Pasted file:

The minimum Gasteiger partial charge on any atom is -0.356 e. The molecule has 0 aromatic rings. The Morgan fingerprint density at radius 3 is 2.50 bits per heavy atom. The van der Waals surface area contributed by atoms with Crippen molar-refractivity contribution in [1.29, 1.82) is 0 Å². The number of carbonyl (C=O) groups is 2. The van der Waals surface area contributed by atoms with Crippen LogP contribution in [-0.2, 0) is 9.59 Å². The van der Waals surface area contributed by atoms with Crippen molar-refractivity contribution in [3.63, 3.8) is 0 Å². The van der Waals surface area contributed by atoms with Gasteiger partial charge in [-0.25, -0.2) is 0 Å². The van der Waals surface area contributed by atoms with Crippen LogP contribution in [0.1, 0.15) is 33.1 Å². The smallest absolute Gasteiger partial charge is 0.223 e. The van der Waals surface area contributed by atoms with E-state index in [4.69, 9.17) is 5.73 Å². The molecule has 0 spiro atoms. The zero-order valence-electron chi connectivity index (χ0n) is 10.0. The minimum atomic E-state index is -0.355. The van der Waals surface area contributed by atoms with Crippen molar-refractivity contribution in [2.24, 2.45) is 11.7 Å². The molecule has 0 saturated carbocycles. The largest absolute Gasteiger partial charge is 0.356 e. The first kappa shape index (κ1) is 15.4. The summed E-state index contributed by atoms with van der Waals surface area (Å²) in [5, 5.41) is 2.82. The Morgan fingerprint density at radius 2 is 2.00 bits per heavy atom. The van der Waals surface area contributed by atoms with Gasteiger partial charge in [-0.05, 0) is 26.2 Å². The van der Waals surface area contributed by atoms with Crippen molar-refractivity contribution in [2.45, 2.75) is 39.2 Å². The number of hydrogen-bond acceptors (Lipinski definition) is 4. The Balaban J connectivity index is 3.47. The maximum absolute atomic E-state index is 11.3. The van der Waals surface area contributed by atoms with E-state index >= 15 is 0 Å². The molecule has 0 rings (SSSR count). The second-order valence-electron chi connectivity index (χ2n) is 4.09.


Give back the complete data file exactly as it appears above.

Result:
The minimum Gasteiger partial charge on any atom is -0.356 e. The molecule has 0 aromatic rings. The Morgan fingerprint density at radius 3 is 2.50 bits per heavy atom. The van der Waals surface area contributed by atoms with Crippen molar-refractivity contribution in [1.29, 1.82) is 0 Å². The number of carbonyl (C=O) groups is 2. The van der Waals surface area contributed by atoms with Crippen LogP contribution in [-0.2, 0) is 9.59 Å². The van der Waals surface area contributed by atoms with Crippen molar-refractivity contribution in [3.63, 3.8) is 0 Å². The van der Waals surface area contributed by atoms with Gasteiger partial charge in [-0.25, -0.2) is 0 Å². The van der Waals surface area contributed by atoms with Crippen LogP contribution in [0.1, 0.15) is 33.1 Å². The smallest absolute Gasteiger partial charge is 0.223 e. The van der Waals surface area contributed by atoms with E-state index in [4.69, 9.17) is 5.73 Å². The molecule has 0 spiro atoms. The zero-order valence-electron chi connectivity index (χ0n) is 10.0. The minimum atomic E-state index is -0.355. The van der Waals surface area contributed by atoms with Crippen molar-refractivity contribution in [2.24, 2.45) is 11.7 Å². The molecule has 0 saturated carbocycles. The largest absolute Gasteiger partial charge is 0.356 e. The first kappa shape index (κ1) is 15.4. The summed E-state index contributed by atoms with van der Waals surface area (Å²) in [5, 5.41) is 2.82. The Morgan fingerprint density at radius 2 is 2.00 bits per heavy atom. The van der Waals surface area contributed by atoms with Gasteiger partial charge in [-0.05, 0) is 26.2 Å². The van der Waals surface area contributed by atoms with Crippen molar-refractivity contribution in [2.45, 2.75) is 39.2 Å². The number of hydrogen-bond acceptors (Lipinski definition) is 4. The Balaban J connectivity index is 3.47. The maximum absolute atomic E-state index is 11.3. The van der Waals surface area contributed by atoms with E-state index >= 15 is 0 Å². The molecule has 0 rings (SSSR count). The second-order valence-electron chi connectivity index (χ2n) is 4.09.